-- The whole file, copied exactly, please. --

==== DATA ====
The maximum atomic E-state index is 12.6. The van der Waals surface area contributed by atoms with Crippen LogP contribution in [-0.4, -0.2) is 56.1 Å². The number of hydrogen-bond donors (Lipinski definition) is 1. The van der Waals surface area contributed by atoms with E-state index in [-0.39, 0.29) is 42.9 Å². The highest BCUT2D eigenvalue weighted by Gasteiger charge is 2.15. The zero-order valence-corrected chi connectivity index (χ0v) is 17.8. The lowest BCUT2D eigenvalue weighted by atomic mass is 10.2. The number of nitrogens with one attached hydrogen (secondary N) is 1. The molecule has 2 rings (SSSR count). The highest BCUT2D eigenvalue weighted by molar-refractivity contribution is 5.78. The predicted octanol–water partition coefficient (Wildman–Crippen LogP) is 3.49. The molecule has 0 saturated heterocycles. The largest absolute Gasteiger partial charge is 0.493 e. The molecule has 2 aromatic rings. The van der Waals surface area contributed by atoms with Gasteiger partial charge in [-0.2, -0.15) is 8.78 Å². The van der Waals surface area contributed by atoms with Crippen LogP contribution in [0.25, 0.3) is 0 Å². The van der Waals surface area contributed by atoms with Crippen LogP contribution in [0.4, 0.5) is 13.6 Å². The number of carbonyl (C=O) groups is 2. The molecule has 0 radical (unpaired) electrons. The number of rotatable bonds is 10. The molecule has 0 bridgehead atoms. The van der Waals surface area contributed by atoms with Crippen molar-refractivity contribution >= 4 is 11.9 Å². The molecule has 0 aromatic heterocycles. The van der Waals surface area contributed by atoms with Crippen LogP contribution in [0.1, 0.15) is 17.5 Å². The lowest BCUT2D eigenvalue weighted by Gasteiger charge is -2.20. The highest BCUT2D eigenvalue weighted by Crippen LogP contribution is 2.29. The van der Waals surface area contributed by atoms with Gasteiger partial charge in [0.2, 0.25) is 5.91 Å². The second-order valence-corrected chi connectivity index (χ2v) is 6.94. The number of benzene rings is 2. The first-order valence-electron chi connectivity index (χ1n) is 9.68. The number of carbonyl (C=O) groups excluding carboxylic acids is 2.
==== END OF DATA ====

The maximum atomic E-state index is 12.6. The van der Waals surface area contributed by atoms with Crippen LogP contribution in [-0.4, -0.2) is 56.1 Å². The number of hydrogen-bond donors (Lipinski definition) is 1. The van der Waals surface area contributed by atoms with E-state index in [-0.39, 0.29) is 42.9 Å². The highest BCUT2D eigenvalue weighted by Gasteiger charge is 2.15. The zero-order valence-corrected chi connectivity index (χ0v) is 17.8. The lowest BCUT2D eigenvalue weighted by atomic mass is 10.2. The number of nitrogens with one attached hydrogen (secondary N) is 1. The molecule has 2 rings (SSSR count). The highest BCUT2D eigenvalue weighted by molar-refractivity contribution is 5.78. The predicted octanol–water partition coefficient (Wildman–Crippen LogP) is 3.49. The molecule has 0 saturated heterocycles. The largest absolute Gasteiger partial charge is 0.493 e. The molecule has 2 aromatic rings. The van der Waals surface area contributed by atoms with Gasteiger partial charge in [-0.2, -0.15) is 8.78 Å². The van der Waals surface area contributed by atoms with Crippen LogP contribution in [0.25, 0.3) is 0 Å². The van der Waals surface area contributed by atoms with Crippen LogP contribution in [0.4, 0.5) is 13.6 Å². The number of carbonyl (C=O) groups is 2. The molecule has 0 radical (unpaired) electrons. The number of rotatable bonds is 10. The molecule has 0 bridgehead atoms. The van der Waals surface area contributed by atoms with Crippen molar-refractivity contribution >= 4 is 11.9 Å². The molecule has 0 aromatic heterocycles. The van der Waals surface area contributed by atoms with Crippen LogP contribution in [0.1, 0.15) is 17.5 Å². The lowest BCUT2D eigenvalue weighted by Gasteiger charge is -2.20. The highest BCUT2D eigenvalue weighted by Crippen LogP contribution is 2.29. The van der Waals surface area contributed by atoms with Gasteiger partial charge in [0.2, 0.25) is 5.91 Å². The second-order valence-corrected chi connectivity index (χ2v) is 6.94. The number of benzene rings is 2. The first-order valence-electron chi connectivity index (χ1n) is 9.68. The number of carbonyl (C=O) groups excluding carboxylic acids is 2.